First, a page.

Expert Septic & Plumbing Services in Greenville & Beyond

How to Locate Your Septic Tank

It might seem hard to believe that one of the biggest and most prominent features of your entire plumbing system is also one of the most difficult to find, but it’s absolutely true when your property runs on a septic system. There’s a good reason for this: septic tanks are large, unsightly, smell bad, and give off a sense of filth that isn’t exactly undeserved. Burying them underground simply makes sense—not only does this help protect them from damage, but it gives you more usable space on your property and hides what would otherwise be a tremendous eyesore.

That being said, hiding a tank underground can make it more difficult to find, and that’s not a good thing if you’re a homeowner who doesn’t know where their septic system is and has plans for a project involving digging. This blog is here to help you find your septic system without any pesky digging at all.

Follow Your Sewer Main

Every drain in your home leads to your sewer main, and your sewer main leads to your septic tank. Therefore, following the sewer main will lead you straight to your septic tank. If you have a basement or crawlspace with exposed plumbing lines, there’s a strong chance one of those is your main sewer line. In many cases, this line will be labeled, but if it isn’t, it’s typically a metal line that’s about four inches in diameter or so. Check where this line leaves your home and what direction it’s traveling, as it typically leads straight out to the septic tank itself.

Use a Soil Probe

One of the most valuable tools for finding a septic tank is a soil probe—a thin piece of metal that pierces through soil to quickly locate anything that might be buried underground. Insert your soil probe every two feet starting from the location where your sewer line leaves your home and follow it straight out. You should find your septic tank between 5 and 25 feet away from your home.

This is also a great way to locate your septic tank cover. Septic tank covers are generally at or just below ground level, and are not always visible to the naked eye. While we strongly recommend keeping your cover clean and uncovered in the event you need an emergency septic service, not all people do this.

Inspect Your Property

If you look closely at your property, there’s a good chance you can actually find your septic tank without any probing at all. In many cases, a septic tank is typically indicated by a small dip or hill on your property that can’t really be explained. This is because the hole that your builders dug for your septic tank may not have been exactly the right size, but they went ahead and installed the tank anyway. This isn’t all that uncommon.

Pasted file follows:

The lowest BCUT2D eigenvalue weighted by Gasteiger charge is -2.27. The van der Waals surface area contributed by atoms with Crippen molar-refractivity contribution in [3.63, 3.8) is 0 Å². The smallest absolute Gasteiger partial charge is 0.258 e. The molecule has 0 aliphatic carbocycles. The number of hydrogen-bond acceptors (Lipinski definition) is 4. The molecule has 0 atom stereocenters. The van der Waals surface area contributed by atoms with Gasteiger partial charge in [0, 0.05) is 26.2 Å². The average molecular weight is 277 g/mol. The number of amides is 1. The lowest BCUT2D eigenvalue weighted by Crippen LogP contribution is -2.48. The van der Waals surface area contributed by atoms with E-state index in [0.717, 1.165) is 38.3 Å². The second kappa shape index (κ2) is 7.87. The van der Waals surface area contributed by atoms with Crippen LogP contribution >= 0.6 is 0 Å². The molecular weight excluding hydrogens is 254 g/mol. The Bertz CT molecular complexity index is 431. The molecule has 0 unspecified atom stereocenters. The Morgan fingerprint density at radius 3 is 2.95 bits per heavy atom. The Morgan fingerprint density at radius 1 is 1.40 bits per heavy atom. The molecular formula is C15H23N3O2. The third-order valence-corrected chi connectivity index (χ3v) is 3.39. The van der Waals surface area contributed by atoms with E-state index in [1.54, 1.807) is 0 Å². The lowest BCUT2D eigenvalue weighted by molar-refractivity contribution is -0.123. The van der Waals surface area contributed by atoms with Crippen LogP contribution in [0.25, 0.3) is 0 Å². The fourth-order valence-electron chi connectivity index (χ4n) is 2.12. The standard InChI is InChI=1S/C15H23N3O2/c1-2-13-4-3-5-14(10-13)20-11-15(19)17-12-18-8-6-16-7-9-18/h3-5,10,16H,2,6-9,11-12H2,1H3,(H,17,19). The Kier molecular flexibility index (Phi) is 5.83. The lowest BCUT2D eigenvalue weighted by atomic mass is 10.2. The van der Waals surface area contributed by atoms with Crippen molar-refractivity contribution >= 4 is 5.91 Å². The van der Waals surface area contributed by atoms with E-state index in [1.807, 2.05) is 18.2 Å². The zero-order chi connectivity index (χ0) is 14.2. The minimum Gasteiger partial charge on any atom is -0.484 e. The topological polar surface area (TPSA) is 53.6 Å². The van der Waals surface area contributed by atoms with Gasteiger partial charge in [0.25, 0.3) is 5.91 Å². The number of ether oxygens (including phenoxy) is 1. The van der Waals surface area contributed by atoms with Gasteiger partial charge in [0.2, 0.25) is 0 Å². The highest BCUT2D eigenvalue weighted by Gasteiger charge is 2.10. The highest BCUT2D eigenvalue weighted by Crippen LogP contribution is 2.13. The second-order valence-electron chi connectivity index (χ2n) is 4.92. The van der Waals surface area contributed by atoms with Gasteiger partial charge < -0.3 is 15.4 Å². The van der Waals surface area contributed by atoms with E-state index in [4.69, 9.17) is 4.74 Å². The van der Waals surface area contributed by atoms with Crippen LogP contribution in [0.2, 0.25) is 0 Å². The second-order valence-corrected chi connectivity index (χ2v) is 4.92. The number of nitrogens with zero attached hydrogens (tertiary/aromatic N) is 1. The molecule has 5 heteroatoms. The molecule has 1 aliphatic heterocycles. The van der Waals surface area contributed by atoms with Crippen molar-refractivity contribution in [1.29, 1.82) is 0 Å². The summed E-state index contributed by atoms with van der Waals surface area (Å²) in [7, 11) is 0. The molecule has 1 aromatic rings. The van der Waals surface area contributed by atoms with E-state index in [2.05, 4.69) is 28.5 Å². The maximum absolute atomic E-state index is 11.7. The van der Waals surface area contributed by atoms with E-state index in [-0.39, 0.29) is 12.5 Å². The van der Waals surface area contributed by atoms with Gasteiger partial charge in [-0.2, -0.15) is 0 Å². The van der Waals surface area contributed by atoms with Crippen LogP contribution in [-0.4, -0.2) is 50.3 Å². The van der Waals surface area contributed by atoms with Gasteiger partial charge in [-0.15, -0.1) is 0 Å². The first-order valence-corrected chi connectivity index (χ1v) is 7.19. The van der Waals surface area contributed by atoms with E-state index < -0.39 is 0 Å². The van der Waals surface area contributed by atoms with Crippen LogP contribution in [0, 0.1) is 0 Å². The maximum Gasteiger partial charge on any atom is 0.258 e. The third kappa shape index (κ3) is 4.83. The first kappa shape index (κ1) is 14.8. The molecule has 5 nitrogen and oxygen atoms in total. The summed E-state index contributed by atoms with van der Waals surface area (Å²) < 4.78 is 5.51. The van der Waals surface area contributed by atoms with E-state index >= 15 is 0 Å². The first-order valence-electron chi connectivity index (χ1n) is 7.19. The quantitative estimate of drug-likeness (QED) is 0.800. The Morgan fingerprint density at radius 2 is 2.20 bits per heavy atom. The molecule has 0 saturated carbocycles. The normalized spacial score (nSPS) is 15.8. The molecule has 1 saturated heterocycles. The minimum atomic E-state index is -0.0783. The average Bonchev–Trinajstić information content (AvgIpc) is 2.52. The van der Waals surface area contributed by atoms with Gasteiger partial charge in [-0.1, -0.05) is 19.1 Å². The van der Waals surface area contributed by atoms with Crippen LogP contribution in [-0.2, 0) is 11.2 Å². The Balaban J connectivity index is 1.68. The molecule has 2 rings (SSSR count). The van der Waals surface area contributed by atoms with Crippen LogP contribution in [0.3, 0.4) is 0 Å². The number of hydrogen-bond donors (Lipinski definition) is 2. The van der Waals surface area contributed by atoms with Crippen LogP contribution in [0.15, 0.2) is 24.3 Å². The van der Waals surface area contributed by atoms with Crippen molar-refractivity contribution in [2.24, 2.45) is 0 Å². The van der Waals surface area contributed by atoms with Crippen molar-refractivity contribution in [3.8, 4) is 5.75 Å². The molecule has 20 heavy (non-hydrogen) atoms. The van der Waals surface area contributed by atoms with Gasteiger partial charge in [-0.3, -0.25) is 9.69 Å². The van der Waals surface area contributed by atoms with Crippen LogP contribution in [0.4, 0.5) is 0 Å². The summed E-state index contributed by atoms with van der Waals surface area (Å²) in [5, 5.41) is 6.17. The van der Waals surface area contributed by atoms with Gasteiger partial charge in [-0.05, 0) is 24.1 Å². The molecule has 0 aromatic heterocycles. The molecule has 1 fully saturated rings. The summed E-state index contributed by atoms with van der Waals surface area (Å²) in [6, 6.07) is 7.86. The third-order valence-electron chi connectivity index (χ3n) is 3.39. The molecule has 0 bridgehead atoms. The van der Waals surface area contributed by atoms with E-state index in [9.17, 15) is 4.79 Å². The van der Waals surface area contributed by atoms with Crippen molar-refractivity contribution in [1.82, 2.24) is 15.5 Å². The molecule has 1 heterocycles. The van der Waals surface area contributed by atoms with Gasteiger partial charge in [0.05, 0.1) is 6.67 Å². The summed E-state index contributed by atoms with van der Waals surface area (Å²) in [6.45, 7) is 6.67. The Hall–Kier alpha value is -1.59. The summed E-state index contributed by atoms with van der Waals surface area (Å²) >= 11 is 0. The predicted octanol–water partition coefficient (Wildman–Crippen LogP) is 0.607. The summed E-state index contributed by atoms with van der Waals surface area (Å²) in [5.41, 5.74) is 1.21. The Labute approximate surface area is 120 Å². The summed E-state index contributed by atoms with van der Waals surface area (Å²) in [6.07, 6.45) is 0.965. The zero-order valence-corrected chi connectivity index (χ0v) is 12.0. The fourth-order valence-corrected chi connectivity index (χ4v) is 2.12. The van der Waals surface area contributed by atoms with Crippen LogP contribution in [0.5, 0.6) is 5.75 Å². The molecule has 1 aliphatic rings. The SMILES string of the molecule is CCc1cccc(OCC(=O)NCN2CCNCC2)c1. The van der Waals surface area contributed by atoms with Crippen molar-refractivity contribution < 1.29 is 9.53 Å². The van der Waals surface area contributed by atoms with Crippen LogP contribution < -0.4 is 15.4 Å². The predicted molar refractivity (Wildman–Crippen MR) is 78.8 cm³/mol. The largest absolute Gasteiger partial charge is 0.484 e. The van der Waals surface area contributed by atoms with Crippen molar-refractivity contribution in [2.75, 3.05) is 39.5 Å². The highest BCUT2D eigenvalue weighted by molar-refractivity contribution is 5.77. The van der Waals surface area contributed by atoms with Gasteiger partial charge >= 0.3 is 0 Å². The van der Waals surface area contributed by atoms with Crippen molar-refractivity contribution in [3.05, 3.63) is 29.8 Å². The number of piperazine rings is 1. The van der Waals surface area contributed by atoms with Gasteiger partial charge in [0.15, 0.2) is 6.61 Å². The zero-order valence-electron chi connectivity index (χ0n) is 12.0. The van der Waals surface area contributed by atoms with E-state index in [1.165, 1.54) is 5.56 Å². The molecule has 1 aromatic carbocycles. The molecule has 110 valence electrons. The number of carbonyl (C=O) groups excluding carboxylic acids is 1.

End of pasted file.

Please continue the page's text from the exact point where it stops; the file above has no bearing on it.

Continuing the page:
A hole that was too small will leave part of the top of the tank sticking out above ground level, and builders will often cover the rest of the tank with more soil, creating a tiny mound on your property that is often covered with grass, soil, or other natural plants. A small divot or depression is a sign that the hole was too big, and your builders simply never filled the depression to level off the hole. This is typically an area that gets extremely wet or even floods during rains.

We can pretty much guarantee that your septic tank will not be found in a few specific places. Either because of code violations or because it simply doesn’t make sense, you more than likely won’t find your septic tank near any of the following:

  • If you have one, your water well (for some fairly obvious reasons)
  • Any paved surfaces (it won’t be under a patio, sidewalk, or driveway unless they were added well after the home and nobody conducted a proper inspection before building it)
  • Any special landscaping

Check Your Property Records

If all else fails, going back to your property’s public records will probably tell you where the tank is located. Because septic systems all require permits for installation, your builders likely obtained a permit for your property. That means they had to create a detailed plan that showed your property and exactly where they planned on installing the tank. This is to ensure that the local health department is aware of the tank and can address any problems that it might cause.

If you own an older home, these records might not be available, but you might be surprised just how easy and accessible many of these records are. In fact, you might be able to find the original construction records for your home without ever even getting in the car or going to your local records office. Some municipalities have these records available online.

If you need a septic tank service, call The Plumbing Experts at (864) 210-3127 to schedule an appointment!
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